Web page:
In a record breaking year for the “War On Drugs,” due to an increased flow, the U.S. Coast Guard seized 1,254 metric tons of cocaine in 2015. A massive bust by the Coast Guard’s Northern California arm, announced on Monday, is an indicator that the powers-that-be may surpass last year’s amount.
On March 3, a Customs and Border Protection aircraft detected a drug smuggling, self-propelled semi-submersible (SPSS) vessel 300 miles southwest of Panama. The Coast Guard crew manning the cutter called Bertholf was alerted. The LA Times reports:
The crew seized more than 12,800 pounds of cocaine worth more than $203 million and a loaded gun. Four suspected drug smugglers were arrested, Brzuska said. It took the crew numerous times to retrieve the drugs.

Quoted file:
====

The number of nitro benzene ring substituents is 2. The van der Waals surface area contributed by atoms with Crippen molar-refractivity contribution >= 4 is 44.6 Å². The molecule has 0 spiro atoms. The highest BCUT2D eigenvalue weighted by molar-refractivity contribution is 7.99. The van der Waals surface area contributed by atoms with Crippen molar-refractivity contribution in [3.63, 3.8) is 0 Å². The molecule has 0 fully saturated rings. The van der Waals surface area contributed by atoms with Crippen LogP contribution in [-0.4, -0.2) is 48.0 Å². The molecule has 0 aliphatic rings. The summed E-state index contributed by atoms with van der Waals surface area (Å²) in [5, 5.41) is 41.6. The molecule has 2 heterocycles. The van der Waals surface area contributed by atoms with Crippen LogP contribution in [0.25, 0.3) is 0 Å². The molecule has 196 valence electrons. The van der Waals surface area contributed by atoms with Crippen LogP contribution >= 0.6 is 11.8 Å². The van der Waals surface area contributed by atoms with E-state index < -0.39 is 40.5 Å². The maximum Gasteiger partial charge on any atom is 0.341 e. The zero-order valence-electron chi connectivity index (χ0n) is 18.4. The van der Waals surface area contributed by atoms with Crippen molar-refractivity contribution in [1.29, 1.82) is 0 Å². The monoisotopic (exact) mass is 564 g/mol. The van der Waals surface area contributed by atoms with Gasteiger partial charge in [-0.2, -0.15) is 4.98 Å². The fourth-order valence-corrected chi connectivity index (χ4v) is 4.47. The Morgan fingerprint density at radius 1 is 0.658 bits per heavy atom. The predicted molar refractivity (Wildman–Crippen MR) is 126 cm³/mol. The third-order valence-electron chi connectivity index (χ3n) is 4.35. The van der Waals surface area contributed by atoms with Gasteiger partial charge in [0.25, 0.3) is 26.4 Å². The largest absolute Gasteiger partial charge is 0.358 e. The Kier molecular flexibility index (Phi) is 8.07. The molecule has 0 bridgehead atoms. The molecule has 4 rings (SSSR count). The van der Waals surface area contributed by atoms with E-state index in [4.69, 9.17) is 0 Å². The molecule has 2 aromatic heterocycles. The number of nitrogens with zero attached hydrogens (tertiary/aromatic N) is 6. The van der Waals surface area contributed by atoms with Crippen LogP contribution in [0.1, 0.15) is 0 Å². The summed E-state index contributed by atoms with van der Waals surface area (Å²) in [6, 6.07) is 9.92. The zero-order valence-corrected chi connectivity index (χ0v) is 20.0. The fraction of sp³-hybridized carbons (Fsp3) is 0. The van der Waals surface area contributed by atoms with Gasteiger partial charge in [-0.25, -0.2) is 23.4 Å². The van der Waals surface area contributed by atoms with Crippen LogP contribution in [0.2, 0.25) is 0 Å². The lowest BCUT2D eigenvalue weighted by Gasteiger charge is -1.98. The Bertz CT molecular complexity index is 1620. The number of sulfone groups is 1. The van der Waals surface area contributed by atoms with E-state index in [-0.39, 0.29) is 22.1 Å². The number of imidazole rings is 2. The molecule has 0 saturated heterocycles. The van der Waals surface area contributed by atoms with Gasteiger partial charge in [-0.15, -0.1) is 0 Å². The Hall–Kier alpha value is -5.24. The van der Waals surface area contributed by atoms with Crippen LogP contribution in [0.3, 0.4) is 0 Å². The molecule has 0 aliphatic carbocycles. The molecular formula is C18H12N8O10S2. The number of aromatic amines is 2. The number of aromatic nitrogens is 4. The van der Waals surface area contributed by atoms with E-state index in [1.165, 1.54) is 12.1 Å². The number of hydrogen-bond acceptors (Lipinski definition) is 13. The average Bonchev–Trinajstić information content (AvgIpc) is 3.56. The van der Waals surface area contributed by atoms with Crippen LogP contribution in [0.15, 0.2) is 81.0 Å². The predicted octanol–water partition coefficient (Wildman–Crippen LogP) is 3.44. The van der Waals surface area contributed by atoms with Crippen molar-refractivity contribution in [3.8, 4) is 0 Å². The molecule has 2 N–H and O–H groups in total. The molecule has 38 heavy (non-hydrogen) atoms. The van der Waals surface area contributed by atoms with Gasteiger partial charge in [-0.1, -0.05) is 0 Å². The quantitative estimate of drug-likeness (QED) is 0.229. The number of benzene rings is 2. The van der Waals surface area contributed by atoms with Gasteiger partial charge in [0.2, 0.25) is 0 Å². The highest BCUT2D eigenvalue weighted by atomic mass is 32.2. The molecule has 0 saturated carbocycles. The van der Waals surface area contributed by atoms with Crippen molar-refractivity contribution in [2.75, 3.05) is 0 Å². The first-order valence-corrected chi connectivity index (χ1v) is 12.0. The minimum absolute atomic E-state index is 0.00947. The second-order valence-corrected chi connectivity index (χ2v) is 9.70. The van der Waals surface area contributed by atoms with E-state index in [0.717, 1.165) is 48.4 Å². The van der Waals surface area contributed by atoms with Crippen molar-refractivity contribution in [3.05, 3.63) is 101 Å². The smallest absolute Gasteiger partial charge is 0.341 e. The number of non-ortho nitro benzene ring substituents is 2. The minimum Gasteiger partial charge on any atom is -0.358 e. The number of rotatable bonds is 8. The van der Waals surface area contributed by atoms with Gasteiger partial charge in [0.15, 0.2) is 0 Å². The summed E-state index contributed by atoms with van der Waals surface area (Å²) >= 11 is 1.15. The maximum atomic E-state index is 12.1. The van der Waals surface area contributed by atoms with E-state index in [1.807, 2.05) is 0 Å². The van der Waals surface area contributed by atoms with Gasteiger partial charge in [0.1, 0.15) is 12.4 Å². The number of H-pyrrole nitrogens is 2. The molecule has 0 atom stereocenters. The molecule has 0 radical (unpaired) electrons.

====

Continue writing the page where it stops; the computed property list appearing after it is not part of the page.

This was the Coast Guard’s second time busting an SPSS this year. In January, a Coast Guard crew aboard the Northland cutter intercepted one 280 miles off the coast the Mexican-Guatemalan border.
Altogether, the armed forces have intercepted five self-propelled semi-submersible vessels, since June 2015. Drug runners are turning to these nautical vehicles more and more, since are able to operate partially while partially submerged in water. “Transnational organized crime groups continue to adjust their tactics to avoid detection indicated by a recent rise of SPSS vessels,” explained Vice Admiral Charles Ray, commander of the Coast Guard’s Pacific Area. “Despite these efforts, we will continue to execute an offensive strategy that targets, attacks and disrupts these dangerous criminal networks.”
(S/O to Street Certified for the tip!)